Pune: Fetal Medicine in India achieved a new milestone with a successful surgery to save a preterm baby who suffered from life-threatening lung abnormality- Pulmonary Sequestration. A 36- year old woman with 27-weeks of pregnancy was admitted at the Fetal Medicine Department of Surya Hospitals after having diagnosed with serious fetal complications. A multidisciplinary team of experts swung into action and performed one of the most complicated procedures to save a newborn who is now responding well to the treatment. Experts are monitoring his health closely for the last six months.
Detailed fetal ultrasound evaluation revealed generalized swelling around the fetus with severe fluid accumulation around the left lung. The condition was severe enough to displace the heart to the right side of the chest. The fetal lung abnormality was diagnosed as extralobar pulmonary sequestration (PS) which is a mass of non-functional lung tissue separate from the normal lung inside the pleural cavity and having a distinctive blood supply. A large mass can often cause severe heart failure, hydrops (fluid accumulation in the fetus), mechanical compression on the heart and major blood vessels and could result in stillbirth.
Talking about the complexity of the case, Dr.Bhupendra S Avasthi, Founder &MD, Surya Hospitals said, “Pulmonary lobectomy is surgical removal of the sequestrated lobe of the lung and it is a treatment of choice. The chance of survival in a preterm baby with a large PS is reported to be as low as 20-25%. Most of them may not even survive to undergo definitive surgery.”
The family was explained about the prognosis for survival and long term outcomes. The worst prognostic marker In-utero in this fetus was a large lung lesion and the presence of hydrops. Urgent drainage of the pleural fluid was considered necessary to relieve the mechanical compression of the heart and attempt to salvage the fetus In-utero for longer period of gestation.
After a detailed joint consultation with the feto-maternal medicine specialist and neonatology team, a shared decision for pleural fluid aspiration was undertaken and 90ml of pleural fluid was tapped under ultrasound guidance. However, the pleural fluid re-accumulated within 24 hours of the fetal intervention and hence it was planned to deliver the infant by cesarean section before further fetal compromise.
“After a series of discussion over choosing the right procedure, we zeroed down on repeating the procedure of pleural tapping just prior to delivery. We very carefully took this call in order to improve the neonatal resuscitative measures and provide time for the neonatal intubation and inter-costal drain placement”, said Dr.Vandana Bansal, Director, Fetal Medicine Department, Surya Hospitals.
On 2nd December 2018, the patient underwent an elective cesarean delivery after a repeat procedure of pleural tapping. The patient gave birth to a male child weighing 1.675 kg (of which 600 gms was estimated to be fluid related weight) with generalized swelling all over the body. The baby did not cry immediately after birth and was ventilated in the delivery room and immediately transferred to the neonatal intensive care unit (NICU) at Surya Hospital for further management.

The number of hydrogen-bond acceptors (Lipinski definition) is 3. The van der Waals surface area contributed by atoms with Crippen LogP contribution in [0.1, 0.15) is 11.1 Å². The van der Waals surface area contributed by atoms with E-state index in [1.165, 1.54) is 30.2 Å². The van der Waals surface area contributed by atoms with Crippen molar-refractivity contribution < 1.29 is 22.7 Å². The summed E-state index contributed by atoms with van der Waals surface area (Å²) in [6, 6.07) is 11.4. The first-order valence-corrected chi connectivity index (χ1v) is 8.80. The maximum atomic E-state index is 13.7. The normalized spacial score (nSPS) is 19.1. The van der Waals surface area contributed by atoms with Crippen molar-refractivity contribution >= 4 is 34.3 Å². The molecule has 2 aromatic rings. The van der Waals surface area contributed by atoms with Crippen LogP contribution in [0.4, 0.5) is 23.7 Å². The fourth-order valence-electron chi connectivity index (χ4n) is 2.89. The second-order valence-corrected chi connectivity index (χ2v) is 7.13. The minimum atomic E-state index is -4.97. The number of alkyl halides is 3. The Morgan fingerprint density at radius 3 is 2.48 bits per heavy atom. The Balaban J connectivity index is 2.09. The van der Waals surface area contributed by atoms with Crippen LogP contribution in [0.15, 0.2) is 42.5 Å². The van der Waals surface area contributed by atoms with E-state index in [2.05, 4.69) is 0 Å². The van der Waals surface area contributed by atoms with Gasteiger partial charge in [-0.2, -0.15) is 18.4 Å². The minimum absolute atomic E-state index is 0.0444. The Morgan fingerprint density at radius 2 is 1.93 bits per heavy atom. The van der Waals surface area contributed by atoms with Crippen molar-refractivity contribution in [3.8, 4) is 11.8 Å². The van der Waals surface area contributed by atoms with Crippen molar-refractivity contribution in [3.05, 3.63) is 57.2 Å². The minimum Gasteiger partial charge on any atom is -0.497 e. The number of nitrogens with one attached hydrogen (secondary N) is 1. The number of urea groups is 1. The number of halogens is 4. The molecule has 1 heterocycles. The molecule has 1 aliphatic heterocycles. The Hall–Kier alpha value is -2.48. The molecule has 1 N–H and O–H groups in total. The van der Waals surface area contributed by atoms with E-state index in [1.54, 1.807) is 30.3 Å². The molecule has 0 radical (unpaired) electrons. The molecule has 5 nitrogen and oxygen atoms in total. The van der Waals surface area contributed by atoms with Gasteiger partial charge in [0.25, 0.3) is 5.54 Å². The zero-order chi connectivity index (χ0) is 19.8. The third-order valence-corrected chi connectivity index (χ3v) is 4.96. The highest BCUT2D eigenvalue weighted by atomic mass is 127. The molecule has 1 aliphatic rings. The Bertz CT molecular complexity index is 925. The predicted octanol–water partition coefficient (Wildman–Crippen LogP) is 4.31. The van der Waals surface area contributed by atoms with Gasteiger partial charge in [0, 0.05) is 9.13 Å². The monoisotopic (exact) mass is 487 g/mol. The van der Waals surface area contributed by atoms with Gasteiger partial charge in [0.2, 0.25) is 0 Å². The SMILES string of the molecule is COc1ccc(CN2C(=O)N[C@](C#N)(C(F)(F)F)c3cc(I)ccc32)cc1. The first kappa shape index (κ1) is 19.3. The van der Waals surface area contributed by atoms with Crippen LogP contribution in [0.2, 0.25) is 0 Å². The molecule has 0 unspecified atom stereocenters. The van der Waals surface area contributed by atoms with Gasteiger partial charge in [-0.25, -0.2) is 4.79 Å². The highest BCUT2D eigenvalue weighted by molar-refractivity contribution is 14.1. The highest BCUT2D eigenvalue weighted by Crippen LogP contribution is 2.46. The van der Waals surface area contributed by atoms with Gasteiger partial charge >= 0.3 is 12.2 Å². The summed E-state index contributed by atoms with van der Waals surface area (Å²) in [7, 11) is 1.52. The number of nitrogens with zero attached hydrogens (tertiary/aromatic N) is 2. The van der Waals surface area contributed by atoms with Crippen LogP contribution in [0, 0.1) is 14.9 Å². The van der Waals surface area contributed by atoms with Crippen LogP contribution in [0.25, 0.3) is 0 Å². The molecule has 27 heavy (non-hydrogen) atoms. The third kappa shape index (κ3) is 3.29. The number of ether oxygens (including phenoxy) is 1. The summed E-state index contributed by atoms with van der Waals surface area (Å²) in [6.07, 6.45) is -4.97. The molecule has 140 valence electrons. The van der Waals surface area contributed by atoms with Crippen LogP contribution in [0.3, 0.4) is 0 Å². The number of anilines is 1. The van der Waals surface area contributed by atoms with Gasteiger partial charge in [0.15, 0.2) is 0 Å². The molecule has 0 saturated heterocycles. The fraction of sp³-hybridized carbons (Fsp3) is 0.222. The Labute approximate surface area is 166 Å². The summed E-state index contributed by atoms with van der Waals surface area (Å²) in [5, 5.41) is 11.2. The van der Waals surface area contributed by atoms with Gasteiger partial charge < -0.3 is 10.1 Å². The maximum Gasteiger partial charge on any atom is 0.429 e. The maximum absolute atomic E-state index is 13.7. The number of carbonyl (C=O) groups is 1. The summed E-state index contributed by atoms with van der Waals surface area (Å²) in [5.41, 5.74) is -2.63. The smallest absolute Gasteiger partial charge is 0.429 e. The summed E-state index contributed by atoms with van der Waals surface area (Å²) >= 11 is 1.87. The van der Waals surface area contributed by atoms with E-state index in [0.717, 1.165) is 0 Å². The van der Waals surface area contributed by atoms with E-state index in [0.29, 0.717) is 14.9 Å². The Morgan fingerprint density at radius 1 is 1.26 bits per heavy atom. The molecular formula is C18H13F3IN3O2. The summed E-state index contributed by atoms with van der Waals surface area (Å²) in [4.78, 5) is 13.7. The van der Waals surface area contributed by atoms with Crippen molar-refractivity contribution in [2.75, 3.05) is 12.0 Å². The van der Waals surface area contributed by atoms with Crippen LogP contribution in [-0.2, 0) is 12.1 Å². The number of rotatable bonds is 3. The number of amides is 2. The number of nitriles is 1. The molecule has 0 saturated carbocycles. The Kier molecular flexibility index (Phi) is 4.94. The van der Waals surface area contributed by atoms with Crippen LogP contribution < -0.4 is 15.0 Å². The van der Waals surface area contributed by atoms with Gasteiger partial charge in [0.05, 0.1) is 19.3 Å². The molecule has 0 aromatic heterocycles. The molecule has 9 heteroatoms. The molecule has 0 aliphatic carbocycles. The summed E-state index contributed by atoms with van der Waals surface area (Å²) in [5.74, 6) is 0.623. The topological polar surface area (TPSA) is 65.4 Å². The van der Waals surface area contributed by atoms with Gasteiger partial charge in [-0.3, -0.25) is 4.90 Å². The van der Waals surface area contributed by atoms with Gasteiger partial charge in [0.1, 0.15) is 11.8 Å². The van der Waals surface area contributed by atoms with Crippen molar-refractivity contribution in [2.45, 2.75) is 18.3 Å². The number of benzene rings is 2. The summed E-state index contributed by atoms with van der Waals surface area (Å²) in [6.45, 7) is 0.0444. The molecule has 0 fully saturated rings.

According to Dr. Nandkishor Kabra, Director NICU, Surya Hospitals, “The infant required high-frequency ventilation, surfactant and insertion of chest drains within the first 30 minutes of age to expand the lungs. We conducted a CT scan of the chest as required to confirm the abnormality and also to establish the location and blood supply of the mass prior to surgery. After initial stabilization in the NICU, the baby underwent surgery (thoracotomy) on the 8th day of life for resection of the sequestrated lung mass.”
Dr. Jui Mandke, Paediatric Surgeon, Surya Hospitals states, this baby require a timely thoracic operation with removal of the abnormal lobe of the lung. This requires a highly skilled, precise surgery because if the delicate blood vessels of the lobe get avulsed, there is a torrential blood loss, resulting in loss of life in such a precariously placed baby. Equally important is the paediatric anaesthesia team (CAS).
A multidisciplinary team comprising of neonatologists, feto-maternal medicine specialists, paediatric surgeon, radiologist, cardiologist, and physiotherapist were involved in the treatment and care of the infant. He needed ventilator support for a period of 7 weeks in NICU. Full oral feeds were achieved by 8 weeks of age. Meticulous monitoring and management of infections, feeding, and nutrition was also undertaken. Follow up ultrasound of the brain, lung, and heart was found to be normal. The baby was finally discharged on 4th Feb 2019 (65th day of life) with a weight of 2 kg. The infant’s growth and development are normal.
The case highlights the enhanced capabilities of Indian experts in dealing with complex and critical diseases. The breakthrough offers hope for better paediatric treatment and care. PS account for 1-5% of all congenital lung malformations. Large sequestrations are mostly symptomatic and present in the fetal or new-born period. Expert antenatal surveillance and delivery in a centre with level 3 NICU, paediatric surgery and specialty services will be extremely essential to save such newborns.
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